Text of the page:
sister song

Monica Raye Simpson, Executive Director of SisterSong, the National Women of Color Reproductive Justice Collective, explains why reproductive justice is a black issue.

From HuffPost Black Voices:

The truth of the matter is all of life intersects and we do not live single-issue lives. We can feel the pressure and discrimination. We see the violence inflicted upon us on a news loop 24 hours a day. But do we also know that Black women are dying at a rate four times higher than their white counterparts in childbirth? Do we know that Black women still make less than their male counterparts? Do we know that Mississippi is down to one last abortion clinic for the entire state? Do we know that pregnant women in Tennessee are being criminalized for substance abuse issues as opposed to being rehabilitated? Do we know that federal funds cannot be used to assist women in getting an abortion due to the Hyde Amendment?

Black women have always been at the forefront of our movements. It was the organizing efforts of Black women that started the Reproductive Justice movement twenty years ago and Black queer women that started the Black Lives matter movement, yet we still have to constantly reaffirm that black women and girls’ lives are equally as important to the lives of Black men and boys.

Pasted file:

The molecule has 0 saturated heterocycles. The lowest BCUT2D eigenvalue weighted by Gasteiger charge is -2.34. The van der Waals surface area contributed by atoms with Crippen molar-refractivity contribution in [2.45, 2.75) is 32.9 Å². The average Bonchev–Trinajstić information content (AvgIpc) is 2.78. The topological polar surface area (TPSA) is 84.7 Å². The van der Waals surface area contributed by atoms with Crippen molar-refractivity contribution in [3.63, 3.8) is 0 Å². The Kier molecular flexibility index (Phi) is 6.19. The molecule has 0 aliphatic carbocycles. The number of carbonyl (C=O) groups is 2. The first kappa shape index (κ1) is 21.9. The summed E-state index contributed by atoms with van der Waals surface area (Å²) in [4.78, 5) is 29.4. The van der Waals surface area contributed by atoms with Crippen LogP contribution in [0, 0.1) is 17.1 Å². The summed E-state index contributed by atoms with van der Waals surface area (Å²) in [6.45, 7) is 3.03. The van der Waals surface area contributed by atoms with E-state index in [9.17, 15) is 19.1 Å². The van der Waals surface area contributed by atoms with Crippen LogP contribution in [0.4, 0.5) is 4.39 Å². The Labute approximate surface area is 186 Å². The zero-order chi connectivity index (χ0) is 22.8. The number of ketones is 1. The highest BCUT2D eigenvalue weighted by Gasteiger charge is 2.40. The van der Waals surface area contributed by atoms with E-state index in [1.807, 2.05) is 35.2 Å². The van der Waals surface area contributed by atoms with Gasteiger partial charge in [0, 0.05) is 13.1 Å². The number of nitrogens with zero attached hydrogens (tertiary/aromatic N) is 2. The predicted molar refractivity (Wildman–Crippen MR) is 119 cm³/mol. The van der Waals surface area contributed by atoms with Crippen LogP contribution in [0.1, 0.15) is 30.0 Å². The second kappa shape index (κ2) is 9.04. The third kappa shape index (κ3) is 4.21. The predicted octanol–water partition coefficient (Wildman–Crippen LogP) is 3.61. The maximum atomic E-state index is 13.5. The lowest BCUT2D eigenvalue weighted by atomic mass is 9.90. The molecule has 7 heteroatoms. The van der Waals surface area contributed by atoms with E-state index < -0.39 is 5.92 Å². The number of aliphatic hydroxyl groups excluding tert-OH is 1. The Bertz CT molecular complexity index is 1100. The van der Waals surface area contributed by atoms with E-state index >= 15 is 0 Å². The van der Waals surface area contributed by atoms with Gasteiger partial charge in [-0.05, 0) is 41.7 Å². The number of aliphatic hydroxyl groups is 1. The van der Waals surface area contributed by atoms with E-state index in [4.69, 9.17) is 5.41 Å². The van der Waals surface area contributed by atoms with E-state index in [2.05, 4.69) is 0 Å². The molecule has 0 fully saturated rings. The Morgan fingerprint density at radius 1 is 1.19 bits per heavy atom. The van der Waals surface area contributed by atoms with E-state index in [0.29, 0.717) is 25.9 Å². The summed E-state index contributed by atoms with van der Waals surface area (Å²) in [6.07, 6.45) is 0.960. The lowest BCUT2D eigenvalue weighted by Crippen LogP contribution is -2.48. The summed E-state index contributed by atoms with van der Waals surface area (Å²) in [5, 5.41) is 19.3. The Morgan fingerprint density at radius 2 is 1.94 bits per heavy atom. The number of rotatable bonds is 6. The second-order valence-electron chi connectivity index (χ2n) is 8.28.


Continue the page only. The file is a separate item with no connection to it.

Black women have always marched on the front lines for justice and we did so sometimes with menstruation pains, we did so having to remember to take our birth control, we did so pregnant or caring for children, we did so dealing with non-consensual touch or harassment and we did so sometimes with the picture of our slain child, or husband or father or brother or sister on our shirt as a memory.

As I look to the future, I envision a world where our reproductive rights aren’t seen as a separate issue that fall squarely on our shoulders alone. To separate reproductive health and rights from the fight for Black liberation would only further our opponents ability to use wedge issues as a strategy to divide us and diminish our collective force that we have yet to fully exercise.

Read the rest at HuffPost Black Voices